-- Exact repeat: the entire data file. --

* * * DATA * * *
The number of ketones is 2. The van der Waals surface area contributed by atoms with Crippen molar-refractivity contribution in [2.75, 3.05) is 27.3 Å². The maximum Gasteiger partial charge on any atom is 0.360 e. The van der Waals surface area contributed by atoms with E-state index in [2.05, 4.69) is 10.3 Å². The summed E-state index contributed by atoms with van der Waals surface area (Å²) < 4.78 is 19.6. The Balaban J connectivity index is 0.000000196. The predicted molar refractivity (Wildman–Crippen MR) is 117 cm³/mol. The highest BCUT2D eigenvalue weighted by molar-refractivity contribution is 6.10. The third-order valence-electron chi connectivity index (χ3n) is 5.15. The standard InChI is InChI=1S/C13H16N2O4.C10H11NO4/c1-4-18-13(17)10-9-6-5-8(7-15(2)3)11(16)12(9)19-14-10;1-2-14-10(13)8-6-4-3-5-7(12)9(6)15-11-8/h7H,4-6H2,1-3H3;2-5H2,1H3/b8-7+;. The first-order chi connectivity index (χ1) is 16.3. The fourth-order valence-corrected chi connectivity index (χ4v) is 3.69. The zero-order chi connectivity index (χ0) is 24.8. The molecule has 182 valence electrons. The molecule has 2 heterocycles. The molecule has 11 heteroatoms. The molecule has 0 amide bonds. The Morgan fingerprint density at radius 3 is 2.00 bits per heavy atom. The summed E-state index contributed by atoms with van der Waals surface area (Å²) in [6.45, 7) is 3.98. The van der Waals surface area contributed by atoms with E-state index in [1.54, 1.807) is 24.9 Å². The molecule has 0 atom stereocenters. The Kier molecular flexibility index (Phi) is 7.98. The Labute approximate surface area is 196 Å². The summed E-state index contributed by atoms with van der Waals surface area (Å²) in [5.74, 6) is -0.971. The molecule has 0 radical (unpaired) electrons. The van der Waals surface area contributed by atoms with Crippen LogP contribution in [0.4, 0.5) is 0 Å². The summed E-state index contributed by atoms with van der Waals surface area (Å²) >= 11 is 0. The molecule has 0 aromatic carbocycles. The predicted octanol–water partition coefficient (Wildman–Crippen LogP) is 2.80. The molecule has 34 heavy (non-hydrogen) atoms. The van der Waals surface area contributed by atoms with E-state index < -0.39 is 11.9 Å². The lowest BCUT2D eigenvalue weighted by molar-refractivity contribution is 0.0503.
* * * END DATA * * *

The number of ketones is 2. The van der Waals surface area contributed by atoms with Crippen molar-refractivity contribution in [2.75, 3.05) is 27.3 Å². The maximum Gasteiger partial charge on any atom is 0.360 e. The van der Waals surface area contributed by atoms with E-state index in [2.05, 4.69) is 10.3 Å². The summed E-state index contributed by atoms with van der Waals surface area (Å²) < 4.78 is 19.6. The Balaban J connectivity index is 0.000000196. The predicted molar refractivity (Wildman–Crippen MR) is 117 cm³/mol. The highest BCUT2D eigenvalue weighted by molar-refractivity contribution is 6.10. The third-order valence-electron chi connectivity index (χ3n) is 5.15. The standard InChI is InChI=1S/C13H16N2O4.C10H11NO4/c1-4-18-13(17)10-9-6-5-8(7-15(2)3)11(16)12(9)19-14-10;1-2-14-10(13)8-6-4-3-5-7(12)9(6)15-11-8/h7H,4-6H2,1-3H3;2-5H2,1H3/b8-7+;. The first-order chi connectivity index (χ1) is 16.3. The fourth-order valence-corrected chi connectivity index (χ4v) is 3.69. The zero-order chi connectivity index (χ0) is 24.8. The molecule has 182 valence electrons. The molecule has 2 heterocycles. The molecule has 11 heteroatoms. The molecule has 0 amide bonds. The Morgan fingerprint density at radius 3 is 2.00 bits per heavy atom. The summed E-state index contributed by atoms with van der Waals surface area (Å²) in [6.45, 7) is 3.98. The van der Waals surface area contributed by atoms with E-state index in [1.54, 1.807) is 24.9 Å². The molecule has 0 atom stereocenters. The Kier molecular flexibility index (Phi) is 7.98. The Labute approximate surface area is 196 Å². The summed E-state index contributed by atoms with van der Waals surface area (Å²) in [5.74, 6) is -0.971. The molecule has 0 radical (unpaired) electrons. The van der Waals surface area contributed by atoms with Crippen LogP contribution in [0.4, 0.5) is 0 Å². The summed E-state index contributed by atoms with van der Waals surface area (Å²) >= 11 is 0. The molecule has 0 aromatic carbocycles. The predicted octanol–water partition coefficient (Wildman–Crippen LogP) is 2.80. The molecule has 34 heavy (non-hydrogen) atoms. The van der Waals surface area contributed by atoms with E-state index < -0.39 is 11.9 Å². The lowest BCUT2D eigenvalue weighted by molar-refractivity contribution is 0.0503.